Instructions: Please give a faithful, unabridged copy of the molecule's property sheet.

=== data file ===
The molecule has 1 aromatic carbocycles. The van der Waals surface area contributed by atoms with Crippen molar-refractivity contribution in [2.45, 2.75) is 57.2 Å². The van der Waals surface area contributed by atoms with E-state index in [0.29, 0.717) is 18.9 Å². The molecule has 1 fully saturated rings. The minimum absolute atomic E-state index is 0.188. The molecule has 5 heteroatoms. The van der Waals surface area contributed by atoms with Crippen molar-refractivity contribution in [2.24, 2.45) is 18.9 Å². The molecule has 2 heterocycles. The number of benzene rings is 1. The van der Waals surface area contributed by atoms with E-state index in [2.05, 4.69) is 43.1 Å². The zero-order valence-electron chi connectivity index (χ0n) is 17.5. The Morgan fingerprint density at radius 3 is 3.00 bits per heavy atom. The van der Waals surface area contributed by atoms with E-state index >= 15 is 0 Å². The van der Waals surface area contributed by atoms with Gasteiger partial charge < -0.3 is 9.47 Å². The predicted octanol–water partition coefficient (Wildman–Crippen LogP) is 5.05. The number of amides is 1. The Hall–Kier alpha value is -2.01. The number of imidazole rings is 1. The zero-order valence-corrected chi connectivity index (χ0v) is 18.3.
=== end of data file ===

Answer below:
The molecule has 1 aromatic carbocycles. The van der Waals surface area contributed by atoms with Crippen molar-refractivity contribution in [2.45, 2.75) is 57.2 Å². The van der Waals surface area contributed by atoms with E-state index in [0.29, 0.717) is 18.9 Å². The molecule has 1 fully saturated rings. The minimum absolute atomic E-state index is 0.188. The molecule has 5 heteroatoms. The van der Waals surface area contributed by atoms with Crippen molar-refractivity contribution in [2.24, 2.45) is 18.9 Å². The molecule has 2 heterocycles. The number of benzene rings is 1. The van der Waals surface area contributed by atoms with E-state index in [2.05, 4.69) is 43.1 Å². The zero-order valence-electron chi connectivity index (χ0n) is 17.5. The Morgan fingerprint density at radius 3 is 3.00 bits per heavy atom. The van der Waals surface area contributed by atoms with E-state index >= 15 is 0 Å². The van der Waals surface area contributed by atoms with Gasteiger partial charge < -0.3 is 9.47 Å². The predicted octanol–water partition coefficient (Wildman–Crippen LogP) is 5.05. The number of amides is 1. The Hall–Kier alpha value is -2.01. The number of imidazole rings is 1. The zero-order valence-corrected chi connectivity index (χ0v) is 18.3.